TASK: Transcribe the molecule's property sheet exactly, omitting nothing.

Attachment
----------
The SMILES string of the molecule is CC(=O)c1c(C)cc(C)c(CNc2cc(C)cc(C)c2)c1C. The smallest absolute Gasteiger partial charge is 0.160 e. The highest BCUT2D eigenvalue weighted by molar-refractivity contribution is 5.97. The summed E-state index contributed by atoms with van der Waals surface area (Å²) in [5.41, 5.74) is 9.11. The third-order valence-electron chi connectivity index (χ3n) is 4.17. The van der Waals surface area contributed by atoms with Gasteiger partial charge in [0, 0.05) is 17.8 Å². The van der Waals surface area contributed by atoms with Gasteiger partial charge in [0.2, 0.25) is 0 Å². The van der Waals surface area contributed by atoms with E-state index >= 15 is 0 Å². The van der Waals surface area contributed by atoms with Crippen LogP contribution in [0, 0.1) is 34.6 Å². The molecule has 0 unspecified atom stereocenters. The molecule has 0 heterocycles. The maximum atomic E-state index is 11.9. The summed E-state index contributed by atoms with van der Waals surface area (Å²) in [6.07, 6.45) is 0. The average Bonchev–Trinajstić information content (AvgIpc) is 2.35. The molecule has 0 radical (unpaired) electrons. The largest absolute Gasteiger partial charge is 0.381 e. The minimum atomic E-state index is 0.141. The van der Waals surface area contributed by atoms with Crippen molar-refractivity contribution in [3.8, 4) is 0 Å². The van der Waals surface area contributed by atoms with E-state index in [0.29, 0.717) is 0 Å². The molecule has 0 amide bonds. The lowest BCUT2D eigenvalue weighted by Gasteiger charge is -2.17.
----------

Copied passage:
The SMILES string of the molecule is CC(=O)c1c(C)cc(C)c(CNc2cc(C)cc(C)c2)c1C. The smallest absolute Gasteiger partial charge is 0.160 e. The highest BCUT2D eigenvalue weighted by molar-refractivity contribution is 5.97. The summed E-state index contributed by atoms with van der Waals surface area (Å²) in [5.41, 5.74) is 9.11. The third-order valence-electron chi connectivity index (χ3n) is 4.17. The van der Waals surface area contributed by atoms with Gasteiger partial charge in [0, 0.05) is 17.8 Å². The van der Waals surface area contributed by atoms with Gasteiger partial charge in [0.2, 0.25) is 0 Å². The van der Waals surface area contributed by atoms with E-state index >= 15 is 0 Å². The van der Waals surface area contributed by atoms with Crippen LogP contribution in [0, 0.1) is 34.6 Å². The molecule has 0 unspecified atom stereocenters. The molecule has 0 heterocycles. The maximum atomic E-state index is 11.9. The summed E-state index contributed by atoms with van der Waals surface area (Å²) in [6.07, 6.45) is 0. The average Bonchev–Trinajstić information content (AvgIpc) is 2.35. The molecule has 0 radical (unpaired) electrons. The largest absolute Gasteiger partial charge is 0.381 e. The minimum atomic E-state index is 0.141. The van der Waals surface area contributed by atoms with Crippen molar-refractivity contribution in [3.8, 4) is 0 Å². The van der Waals surface area contributed by atoms with E-state index in [0.29, 0.717) is 0 Å². The molecule has 0 amide bonds. The lowest BCUT2D eigenvalue weighted by Gasteiger charge is -2.17.